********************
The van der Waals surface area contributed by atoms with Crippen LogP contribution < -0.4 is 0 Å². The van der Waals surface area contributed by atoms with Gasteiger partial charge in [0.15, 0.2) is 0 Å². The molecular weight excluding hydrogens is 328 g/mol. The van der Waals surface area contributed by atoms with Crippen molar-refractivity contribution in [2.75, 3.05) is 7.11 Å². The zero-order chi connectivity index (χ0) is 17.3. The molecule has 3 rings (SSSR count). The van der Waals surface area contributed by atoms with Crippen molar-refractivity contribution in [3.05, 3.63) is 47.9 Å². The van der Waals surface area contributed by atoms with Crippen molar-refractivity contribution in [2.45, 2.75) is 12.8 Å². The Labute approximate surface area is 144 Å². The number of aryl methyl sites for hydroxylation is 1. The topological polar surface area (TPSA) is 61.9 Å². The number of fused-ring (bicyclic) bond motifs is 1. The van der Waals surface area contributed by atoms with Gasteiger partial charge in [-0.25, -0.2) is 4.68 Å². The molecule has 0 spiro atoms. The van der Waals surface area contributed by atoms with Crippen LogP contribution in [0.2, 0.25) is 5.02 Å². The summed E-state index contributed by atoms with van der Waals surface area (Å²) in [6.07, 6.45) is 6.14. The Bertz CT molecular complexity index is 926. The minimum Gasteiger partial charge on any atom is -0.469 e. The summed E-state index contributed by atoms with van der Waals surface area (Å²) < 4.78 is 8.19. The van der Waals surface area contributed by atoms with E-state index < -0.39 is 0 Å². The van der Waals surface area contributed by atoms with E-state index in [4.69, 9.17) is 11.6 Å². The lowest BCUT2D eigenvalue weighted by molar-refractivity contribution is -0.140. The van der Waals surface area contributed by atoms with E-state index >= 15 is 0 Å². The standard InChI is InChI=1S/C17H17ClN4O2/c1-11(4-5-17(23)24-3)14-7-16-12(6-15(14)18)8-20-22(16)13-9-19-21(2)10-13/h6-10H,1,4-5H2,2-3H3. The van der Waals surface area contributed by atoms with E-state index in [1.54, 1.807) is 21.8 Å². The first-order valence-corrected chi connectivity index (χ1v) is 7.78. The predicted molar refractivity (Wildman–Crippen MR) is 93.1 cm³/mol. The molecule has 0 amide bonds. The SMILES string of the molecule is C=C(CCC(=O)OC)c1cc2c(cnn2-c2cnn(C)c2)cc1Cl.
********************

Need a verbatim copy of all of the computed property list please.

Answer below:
The van der Waals surface area contributed by atoms with Crippen LogP contribution < -0.4 is 0 Å². The van der Waals surface area contributed by atoms with Gasteiger partial charge in [0.15, 0.2) is 0 Å². The molecular weight excluding hydrogens is 328 g/mol. The van der Waals surface area contributed by atoms with Crippen molar-refractivity contribution in [2.75, 3.05) is 7.11 Å². The zero-order chi connectivity index (χ0) is 17.3. The molecule has 3 rings (SSSR count). The van der Waals surface area contributed by atoms with Crippen molar-refractivity contribution in [3.05, 3.63) is 47.9 Å². The van der Waals surface area contributed by atoms with Crippen molar-refractivity contribution in [2.45, 2.75) is 12.8 Å². The Labute approximate surface area is 144 Å². The number of aryl methyl sites for hydroxylation is 1. The topological polar surface area (TPSA) is 61.9 Å². The number of fused-ring (bicyclic) bond motifs is 1. The van der Waals surface area contributed by atoms with Gasteiger partial charge in [-0.25, -0.2) is 4.68 Å². The molecule has 0 spiro atoms. The van der Waals surface area contributed by atoms with Crippen LogP contribution in [0.2, 0.25) is 5.02 Å². The summed E-state index contributed by atoms with van der Waals surface area (Å²) in [6.07, 6.45) is 6.14. The Bertz CT molecular complexity index is 926. The minimum Gasteiger partial charge on any atom is -0.469 e. The summed E-state index contributed by atoms with van der Waals surface area (Å²) < 4.78 is 8.19. The van der Waals surface area contributed by atoms with E-state index < -0.39 is 0 Å². The van der Waals surface area contributed by atoms with E-state index in [4.69, 9.17) is 11.6 Å². The lowest BCUT2D eigenvalue weighted by molar-refractivity contribution is -0.140. The van der Waals surface area contributed by atoms with E-state index >= 15 is 0 Å². The standard InChI is InChI=1S/C17H17ClN4O2/c1-11(4-5-17(23)24-3)14-7-16-12(6-15(14)18)8-20-22(16)13-9-19-21(2)10-13/h6-10H,1,4-5H2,2-3H3. The van der Waals surface area contributed by atoms with E-state index in [1.54, 1.807) is 21.8 Å². The first-order valence-corrected chi connectivity index (χ1v) is 7.78. The predicted molar refractivity (Wildman–Crippen MR) is 93.1 cm³/mol. The molecule has 0 amide bonds. The SMILES string of the molecule is C=C(CCC(=O)OC)c1cc2c(cnn2-c2cnn(C)c2)cc1Cl.